An order that two doctors stop issuing medical exemptions for COVID-19 shots is fuelling concerns about the lack of a verification system in Ontario.

An order that two doctors stop issuing medical exemptions for COVID-19 shots is fuelling concerns about the lack of a verification system in Ontario.

The province’s regulatory body for physicians issued the orders Monday to Dr. Mark Trozzi of Harrow, south of Windsor, and Dr. Rochagne Kilian, of Owen Sound. Both have been public with their skepticism about vaccines and the pandemic on social media and elsewhere.

While it’s not known how many potentially invalid exemption letters are circulating, critics say it’s long past time for the province to put checks in place to shore up Ontario’s proof-of-vaccination system for getting into restaurants, professional sports and other venues as winter approaches.

“How can we be assured of the reliability of the exemptions if the government hasn’t put a system in place to give us that assurance?” New Democrat Leader Andrea Horwath said.

Her remarks followed a notice from the College of Physicians and Surgeons of Ontario, which also barred the two doctors from issuing exemptions from wearing masks or being tested for COVID-19, and requires them to post the orders in view of any patients they examine in person or virtually.

Under the current system, Ontario residents claiming medical exemptions simply show a letter from their doctor or nurse practitioner stating they cannot receive a COVID-19 vaccination when they enter a venue covered by the vaccination certificate program.

Critics argue that using the “honour system” leaves room for inappropriate exemptions and phoney letters that are checked only by restaurant or venue staff, rather than by a public health official.

On his website, Trozzi calls COVID-19 a “so-called ‘pandemic’” and baselessly accuses federal chief public health officer Dr. Theresa Tam of being a “double agent.”

Kilian recently spoke at a rally of the Grey-Bruce Freedom Fighters, whose Facebook page states “this group believes in medical choice, not medical tyranny.”

She resigned as an emergency room physician at the Owen Sound Hospital in August.

On the Sept. 16 edition of the “Strong and Free Truthcast,” Kilian suggested that she believes COVID-19 vaccinations have led to an increase in health problems among her patients.

The broadcast is run by StrongAndFreeCanada.org, which maintains “the vaccinated are the real pandemic” and opposes mandatory vaccinations, masks and lockdowns.

The World Health Organization, Health Canada and Ontario chief medical officer Dr. Kieran Moore have all promoted vaccinations as safe and effective in fighting COVID-19, along with public-health measures such as masking, distancing and handwashing.

The interim orders from the College of Physicians and Surgeons of Ontario against the two doctors were made under the Regulated Health Professions Act under a procedural code introduced in 2018.

It allows regulatory bodies like the college to suspend or impose terms, conditions or limitations on a member’s certificate of registration “where the college believes that the conduct exposes or is likely to expose patients to harm or injury.”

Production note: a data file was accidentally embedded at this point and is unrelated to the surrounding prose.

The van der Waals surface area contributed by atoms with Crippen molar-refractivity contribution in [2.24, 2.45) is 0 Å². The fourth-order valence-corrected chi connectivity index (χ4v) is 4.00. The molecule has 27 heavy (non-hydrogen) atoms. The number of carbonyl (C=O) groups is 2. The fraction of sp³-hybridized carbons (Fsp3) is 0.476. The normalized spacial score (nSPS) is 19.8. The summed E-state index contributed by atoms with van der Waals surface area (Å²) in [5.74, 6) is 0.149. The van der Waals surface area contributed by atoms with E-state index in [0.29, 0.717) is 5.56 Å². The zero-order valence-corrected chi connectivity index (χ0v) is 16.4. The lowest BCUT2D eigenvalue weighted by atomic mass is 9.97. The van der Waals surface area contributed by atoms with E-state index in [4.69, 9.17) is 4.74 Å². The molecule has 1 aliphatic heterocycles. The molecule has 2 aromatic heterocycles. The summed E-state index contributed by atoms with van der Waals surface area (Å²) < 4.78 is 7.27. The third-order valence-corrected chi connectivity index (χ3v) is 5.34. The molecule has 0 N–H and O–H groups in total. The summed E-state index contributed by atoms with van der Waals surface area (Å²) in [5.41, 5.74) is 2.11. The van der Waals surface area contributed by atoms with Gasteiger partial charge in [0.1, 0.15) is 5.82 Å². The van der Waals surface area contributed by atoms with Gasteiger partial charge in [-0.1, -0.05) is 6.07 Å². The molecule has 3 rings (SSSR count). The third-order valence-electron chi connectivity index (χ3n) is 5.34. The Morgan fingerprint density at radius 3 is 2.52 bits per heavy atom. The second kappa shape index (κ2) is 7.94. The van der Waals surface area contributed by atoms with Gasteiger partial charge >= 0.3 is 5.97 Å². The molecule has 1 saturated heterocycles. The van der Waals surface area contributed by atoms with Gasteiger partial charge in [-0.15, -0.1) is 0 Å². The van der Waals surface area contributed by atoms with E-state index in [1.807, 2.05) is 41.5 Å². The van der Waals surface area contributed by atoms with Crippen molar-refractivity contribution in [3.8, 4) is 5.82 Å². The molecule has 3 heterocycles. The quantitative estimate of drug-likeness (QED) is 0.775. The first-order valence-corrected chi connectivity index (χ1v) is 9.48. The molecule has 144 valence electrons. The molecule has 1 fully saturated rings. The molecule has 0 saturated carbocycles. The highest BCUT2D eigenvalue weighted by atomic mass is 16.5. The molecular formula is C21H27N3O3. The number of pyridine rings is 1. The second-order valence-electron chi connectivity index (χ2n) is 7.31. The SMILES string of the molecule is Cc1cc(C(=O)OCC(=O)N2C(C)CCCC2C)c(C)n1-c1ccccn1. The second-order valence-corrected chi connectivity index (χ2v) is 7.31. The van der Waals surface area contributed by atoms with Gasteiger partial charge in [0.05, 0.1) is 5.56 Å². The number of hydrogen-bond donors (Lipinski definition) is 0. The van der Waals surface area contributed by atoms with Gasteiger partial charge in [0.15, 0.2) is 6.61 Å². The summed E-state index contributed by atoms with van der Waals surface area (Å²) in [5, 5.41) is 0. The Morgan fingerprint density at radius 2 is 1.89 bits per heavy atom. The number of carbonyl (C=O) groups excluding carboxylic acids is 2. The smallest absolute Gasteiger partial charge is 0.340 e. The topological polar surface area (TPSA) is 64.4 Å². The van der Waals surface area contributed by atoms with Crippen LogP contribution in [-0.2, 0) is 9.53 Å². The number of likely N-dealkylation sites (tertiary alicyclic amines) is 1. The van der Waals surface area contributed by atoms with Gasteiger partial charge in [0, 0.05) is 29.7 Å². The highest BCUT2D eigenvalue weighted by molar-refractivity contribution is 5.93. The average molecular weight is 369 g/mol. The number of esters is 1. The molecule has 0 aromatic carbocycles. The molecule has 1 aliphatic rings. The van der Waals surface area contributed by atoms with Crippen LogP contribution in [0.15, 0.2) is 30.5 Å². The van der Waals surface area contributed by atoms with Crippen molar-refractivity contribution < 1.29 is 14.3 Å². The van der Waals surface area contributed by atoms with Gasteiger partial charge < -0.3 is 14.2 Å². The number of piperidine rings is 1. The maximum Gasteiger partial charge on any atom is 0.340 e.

Trozzi has also promoted the use of ivermectin, a drug not authorized for treatment of the coronavirus, as an “extremely effective safe prevention, prophylaxis and treatment for COVID.

“I have resigned all my hospital positions thus forfeiting my entire income. I have sold my house and greatly downscaled my family’s standard of living, while surviving on limited savings, and committed myself to do my part to help counter the criminal COVID enterprise,” he writes on his website.

In Windsor, Premier Doug Ford said it’s up to the College of Physicians and Surgeons to police vaccination exemptions.

“I’m going to rely on them,” Ford said Monday. “The two docs, I guess they got their hands slapped over this.”

Liberal Leader Steven Del Duca said the college “needs to be vigilant” and accused Ford of undermining the vaccine passports.

But the college has no powers to set up a verification system, and relies on complaints to trigger its investigations.

Ontario chief medical officer Dr. Kieran Moore has said the legitimate reasons for not getting vaccinated are limited to severe allergies to vaccine ingredients and inflammation in and around the heart, which statistically means there should be no more than five exemptions per 100,000 people.

That has raised questions about the two medical exemptions claimed in Ford’s caucus of 70 MPPs, by Lindsey Park (Durham) and Christina Mitas (Scarborough Centre).

On Friday, Ford said he has no concerns about the apparent anomaly and vouched for the two MPPs.

“I saw the letters and they were signed by a physician in good standing,” he said.

Horwath expressed skepticism about Ford’s statement.

“On a situation like this, why would anybody want to trust him?” she asked.

Park, a lawyer, was dropped as parliamentary assistant to Attorney Doug Downey for misrepresenting her vaccination status to her colleagues.

Ford requires all MPPs and candidates for next June’s election to be fully vaccinated against COVID-19 unless they have a valid medical reason.

Park has not replied to the Star’s repeated requests for comment.

Rob Ferguson is a Toronto-based reporter covering Ontario politics for the Star. Follow him on Twitter: @robferguson1